Some famous ring ins include:
Trainer Bill Stear was warned off for life after his horse Mannasong proved to be a ring in at Doomben on March 20, 1982. The better performed Apparent Heir was rung in for Mannasong - backed from 50-1 into 14-1 - who eventually finished unplaced. Stear served 13 years before the ban was lifted.
Fine Cotton won an Eagle Farm Novice on August 18, 1984, landing a 33-1 into 7-2 plunge. It was soon discovered the horse was actually Bold Personality and Fine Cotton was disqualified. About a dozen people were warned off or served jail sentences out of various actions which followed the ring in.
Queensland country racings best known ring in was Red Fortune who landed a fortune in bets in a Charleville maiden in 1928. Red Fortune was later found to be a well performed New Zealand horse.
The strangest ring in occurred at Albion Park on October 9, 1915. A horse named Xylite landed a large plunge when he won the first race, a fourth division. A woman dressed in a black dress and veil led the charge in the bookmakers ring and won thousands of pounds on Xylite. However, officials who were already suspicious about the improved form of the maiden galloper became really worried when Xylite was left abandoned in his stall after the last race. An investigation traced several players in the Sydney hotel and racing world and it was discovered Xylite was in fact a speedy horse named Blacklock. Two people were warned off for life and the matter ended up in the Brisbane courts.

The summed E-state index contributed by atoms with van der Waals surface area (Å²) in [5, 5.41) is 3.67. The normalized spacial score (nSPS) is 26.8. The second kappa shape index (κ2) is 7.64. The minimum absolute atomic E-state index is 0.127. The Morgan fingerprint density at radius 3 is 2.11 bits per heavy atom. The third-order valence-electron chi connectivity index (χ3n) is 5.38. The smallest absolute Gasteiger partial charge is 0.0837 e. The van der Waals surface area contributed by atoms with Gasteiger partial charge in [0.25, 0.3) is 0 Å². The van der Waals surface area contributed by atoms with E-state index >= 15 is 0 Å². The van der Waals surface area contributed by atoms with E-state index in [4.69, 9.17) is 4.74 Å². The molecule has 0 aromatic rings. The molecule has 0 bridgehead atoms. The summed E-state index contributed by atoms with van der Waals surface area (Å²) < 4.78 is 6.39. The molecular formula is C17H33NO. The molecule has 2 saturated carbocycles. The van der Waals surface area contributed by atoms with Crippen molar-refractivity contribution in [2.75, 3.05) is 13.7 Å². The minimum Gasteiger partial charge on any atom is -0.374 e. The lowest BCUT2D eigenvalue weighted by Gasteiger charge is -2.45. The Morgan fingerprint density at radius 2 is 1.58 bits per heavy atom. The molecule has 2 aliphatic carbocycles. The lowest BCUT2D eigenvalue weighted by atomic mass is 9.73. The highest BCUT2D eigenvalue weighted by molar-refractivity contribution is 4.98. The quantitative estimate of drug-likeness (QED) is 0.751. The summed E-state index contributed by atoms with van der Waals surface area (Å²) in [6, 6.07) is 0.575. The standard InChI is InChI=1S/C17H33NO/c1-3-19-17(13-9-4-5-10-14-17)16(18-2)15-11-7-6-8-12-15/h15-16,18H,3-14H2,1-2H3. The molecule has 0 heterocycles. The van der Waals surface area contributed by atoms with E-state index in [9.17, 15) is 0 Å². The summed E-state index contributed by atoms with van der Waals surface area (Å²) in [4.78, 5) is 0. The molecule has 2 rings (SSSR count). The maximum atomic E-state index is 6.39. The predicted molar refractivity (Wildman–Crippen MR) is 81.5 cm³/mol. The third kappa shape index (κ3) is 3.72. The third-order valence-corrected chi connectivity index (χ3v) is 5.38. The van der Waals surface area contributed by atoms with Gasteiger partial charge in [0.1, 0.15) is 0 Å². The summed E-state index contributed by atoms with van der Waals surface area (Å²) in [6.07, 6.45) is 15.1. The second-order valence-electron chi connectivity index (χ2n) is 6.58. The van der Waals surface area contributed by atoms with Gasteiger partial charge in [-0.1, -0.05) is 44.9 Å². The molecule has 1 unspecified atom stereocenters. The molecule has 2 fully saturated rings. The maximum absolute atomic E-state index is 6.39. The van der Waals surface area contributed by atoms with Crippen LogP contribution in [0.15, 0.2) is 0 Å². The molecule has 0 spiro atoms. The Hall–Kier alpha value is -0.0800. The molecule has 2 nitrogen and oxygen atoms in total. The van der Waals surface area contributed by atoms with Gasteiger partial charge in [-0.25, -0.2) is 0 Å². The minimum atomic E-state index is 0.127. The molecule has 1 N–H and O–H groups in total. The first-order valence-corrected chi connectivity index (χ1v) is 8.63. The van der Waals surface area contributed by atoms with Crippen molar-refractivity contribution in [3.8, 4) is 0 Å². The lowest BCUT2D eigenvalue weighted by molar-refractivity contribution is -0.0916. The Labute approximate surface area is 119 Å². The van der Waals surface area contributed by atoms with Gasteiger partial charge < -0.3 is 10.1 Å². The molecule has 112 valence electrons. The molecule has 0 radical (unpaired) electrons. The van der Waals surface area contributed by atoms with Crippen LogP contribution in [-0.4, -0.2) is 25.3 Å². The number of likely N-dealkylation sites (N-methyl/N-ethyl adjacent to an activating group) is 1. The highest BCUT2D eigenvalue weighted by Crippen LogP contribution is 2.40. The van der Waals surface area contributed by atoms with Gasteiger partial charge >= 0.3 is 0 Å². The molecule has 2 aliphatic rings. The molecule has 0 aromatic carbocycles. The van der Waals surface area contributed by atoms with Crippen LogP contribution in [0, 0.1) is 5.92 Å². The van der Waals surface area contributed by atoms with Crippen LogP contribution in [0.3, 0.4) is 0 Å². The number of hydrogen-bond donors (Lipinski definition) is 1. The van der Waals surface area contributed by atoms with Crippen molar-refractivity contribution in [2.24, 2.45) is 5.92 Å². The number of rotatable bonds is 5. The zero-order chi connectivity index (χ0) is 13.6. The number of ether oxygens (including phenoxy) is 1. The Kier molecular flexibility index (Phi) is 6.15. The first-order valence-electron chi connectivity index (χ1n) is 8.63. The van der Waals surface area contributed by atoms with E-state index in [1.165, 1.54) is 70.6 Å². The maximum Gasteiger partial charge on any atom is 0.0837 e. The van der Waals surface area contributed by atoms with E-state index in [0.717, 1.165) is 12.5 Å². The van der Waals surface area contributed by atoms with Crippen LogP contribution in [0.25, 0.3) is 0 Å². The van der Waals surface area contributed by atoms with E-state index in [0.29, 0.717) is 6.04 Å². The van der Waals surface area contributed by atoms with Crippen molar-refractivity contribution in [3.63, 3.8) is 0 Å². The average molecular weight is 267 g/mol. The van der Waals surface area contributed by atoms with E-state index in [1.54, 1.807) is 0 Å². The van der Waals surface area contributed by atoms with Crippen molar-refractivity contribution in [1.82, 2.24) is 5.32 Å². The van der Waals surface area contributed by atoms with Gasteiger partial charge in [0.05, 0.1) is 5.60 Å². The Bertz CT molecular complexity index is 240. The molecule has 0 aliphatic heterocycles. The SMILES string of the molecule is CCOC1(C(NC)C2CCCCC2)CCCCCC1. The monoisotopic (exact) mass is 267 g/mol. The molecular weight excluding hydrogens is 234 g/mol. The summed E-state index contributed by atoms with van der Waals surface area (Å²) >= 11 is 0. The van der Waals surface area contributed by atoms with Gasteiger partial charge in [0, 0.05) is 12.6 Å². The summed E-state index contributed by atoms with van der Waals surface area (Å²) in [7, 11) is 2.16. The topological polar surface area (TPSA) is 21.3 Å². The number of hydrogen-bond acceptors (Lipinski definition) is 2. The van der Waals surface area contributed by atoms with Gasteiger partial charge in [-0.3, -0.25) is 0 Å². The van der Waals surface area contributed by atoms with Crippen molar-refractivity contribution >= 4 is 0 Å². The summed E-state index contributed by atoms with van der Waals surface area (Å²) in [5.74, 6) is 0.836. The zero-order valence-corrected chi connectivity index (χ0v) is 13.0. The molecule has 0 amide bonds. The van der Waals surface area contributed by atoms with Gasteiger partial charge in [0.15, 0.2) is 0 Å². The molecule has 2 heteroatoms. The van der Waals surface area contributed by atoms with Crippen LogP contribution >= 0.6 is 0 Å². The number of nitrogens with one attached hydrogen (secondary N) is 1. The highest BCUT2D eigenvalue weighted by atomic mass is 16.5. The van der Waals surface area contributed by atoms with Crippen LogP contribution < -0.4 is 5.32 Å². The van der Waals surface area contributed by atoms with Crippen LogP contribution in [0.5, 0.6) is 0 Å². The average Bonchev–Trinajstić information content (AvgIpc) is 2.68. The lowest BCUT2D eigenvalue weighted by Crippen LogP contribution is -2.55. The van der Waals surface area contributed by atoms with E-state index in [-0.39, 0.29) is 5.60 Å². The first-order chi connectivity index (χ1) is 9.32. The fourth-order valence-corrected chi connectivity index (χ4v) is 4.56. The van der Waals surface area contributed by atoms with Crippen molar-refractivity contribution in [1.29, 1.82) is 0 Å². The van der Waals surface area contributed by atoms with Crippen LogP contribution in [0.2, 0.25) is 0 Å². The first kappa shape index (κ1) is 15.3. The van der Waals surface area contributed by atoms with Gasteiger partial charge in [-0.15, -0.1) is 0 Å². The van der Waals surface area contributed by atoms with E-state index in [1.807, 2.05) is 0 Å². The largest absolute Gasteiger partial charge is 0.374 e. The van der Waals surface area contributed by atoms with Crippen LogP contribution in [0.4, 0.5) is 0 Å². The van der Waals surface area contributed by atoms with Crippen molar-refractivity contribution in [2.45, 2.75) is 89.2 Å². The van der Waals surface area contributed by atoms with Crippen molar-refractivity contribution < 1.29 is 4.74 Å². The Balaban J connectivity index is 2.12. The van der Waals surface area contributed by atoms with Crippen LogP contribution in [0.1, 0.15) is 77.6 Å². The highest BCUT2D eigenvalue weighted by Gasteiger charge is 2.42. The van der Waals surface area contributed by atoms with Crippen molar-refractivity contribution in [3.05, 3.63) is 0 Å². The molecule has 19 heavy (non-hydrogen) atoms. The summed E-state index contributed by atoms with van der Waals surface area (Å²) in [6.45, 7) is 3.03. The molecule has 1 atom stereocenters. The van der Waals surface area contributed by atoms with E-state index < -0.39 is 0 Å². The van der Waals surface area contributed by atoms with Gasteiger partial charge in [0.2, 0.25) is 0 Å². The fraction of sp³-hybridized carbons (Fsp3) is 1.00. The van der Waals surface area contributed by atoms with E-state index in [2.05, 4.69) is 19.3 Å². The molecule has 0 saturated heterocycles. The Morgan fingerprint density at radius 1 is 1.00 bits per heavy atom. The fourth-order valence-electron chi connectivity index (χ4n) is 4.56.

On January 4, 1941, a horse called Daylate won at Eagle Farm in easy fashion and led to one of the biggest racing scandals in Queensland. Daylate was eventually identified as a horse named Brulad who had previously been trained by top trainer Con Doyle. Brulad's last raced in Brisbane on February 17, 1940. Eight months later, at Warwick, a horse with new registration papers appeared, racing under the name of Daylate. It finished second and then a month later with champion jockey Russell Maddock aboard Daylate won at Eagle Farm, on December 26, 1940. Brulad had been failing in trial class races under big weights when last in town Daylate was allocated only 7 stone. Doyle recognised the horse that had been racing as Daylate was actually Brulad. Two people received life disqualifications.